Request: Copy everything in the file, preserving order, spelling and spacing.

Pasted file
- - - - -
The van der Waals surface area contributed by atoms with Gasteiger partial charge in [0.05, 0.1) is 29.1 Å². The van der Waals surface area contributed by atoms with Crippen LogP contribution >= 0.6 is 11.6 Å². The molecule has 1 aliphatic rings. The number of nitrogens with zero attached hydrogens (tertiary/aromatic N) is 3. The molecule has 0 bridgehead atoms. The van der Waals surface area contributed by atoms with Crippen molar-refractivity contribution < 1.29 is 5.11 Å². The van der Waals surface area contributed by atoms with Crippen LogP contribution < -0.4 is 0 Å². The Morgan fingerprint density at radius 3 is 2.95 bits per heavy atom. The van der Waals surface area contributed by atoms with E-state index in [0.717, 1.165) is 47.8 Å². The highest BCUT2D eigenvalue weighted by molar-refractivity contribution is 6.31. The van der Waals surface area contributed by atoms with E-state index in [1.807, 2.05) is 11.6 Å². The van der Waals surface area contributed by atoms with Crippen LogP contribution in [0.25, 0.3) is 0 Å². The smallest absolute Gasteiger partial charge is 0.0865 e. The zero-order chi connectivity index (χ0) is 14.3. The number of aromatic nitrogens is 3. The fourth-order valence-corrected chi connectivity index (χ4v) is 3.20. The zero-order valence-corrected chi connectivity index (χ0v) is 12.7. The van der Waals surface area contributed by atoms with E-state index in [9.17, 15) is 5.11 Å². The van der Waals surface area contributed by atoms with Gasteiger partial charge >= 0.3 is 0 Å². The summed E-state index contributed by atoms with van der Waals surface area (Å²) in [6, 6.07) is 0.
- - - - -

The van der Waals surface area contributed by atoms with Gasteiger partial charge in [0.05, 0.1) is 29.1 Å². The van der Waals surface area contributed by atoms with Crippen LogP contribution >= 0.6 is 11.6 Å². The molecule has 1 aliphatic rings. The number of nitrogens with zero attached hydrogens (tertiary/aromatic N) is 3. The molecule has 0 bridgehead atoms. The van der Waals surface area contributed by atoms with Crippen molar-refractivity contribution < 1.29 is 5.11 Å². The van der Waals surface area contributed by atoms with Crippen LogP contribution < -0.4 is 0 Å². The Morgan fingerprint density at radius 3 is 2.95 bits per heavy atom. The van der Waals surface area contributed by atoms with E-state index in [0.717, 1.165) is 47.8 Å². The highest BCUT2D eigenvalue weighted by molar-refractivity contribution is 6.31. The van der Waals surface area contributed by atoms with E-state index in [1.807, 2.05) is 11.6 Å². The van der Waals surface area contributed by atoms with Crippen LogP contribution in [0.25, 0.3) is 0 Å². The smallest absolute Gasteiger partial charge is 0.0865 e. The zero-order chi connectivity index (χ0) is 14.3. The number of aromatic nitrogens is 3. The fourth-order valence-corrected chi connectivity index (χ4v) is 3.20. The zero-order valence-corrected chi connectivity index (χ0v) is 12.7. The van der Waals surface area contributed by atoms with E-state index in [9.17, 15) is 5.11 Å². The van der Waals surface area contributed by atoms with Gasteiger partial charge >= 0.3 is 0 Å². The summed E-state index contributed by atoms with van der Waals surface area (Å²) in [6, 6.07) is 0.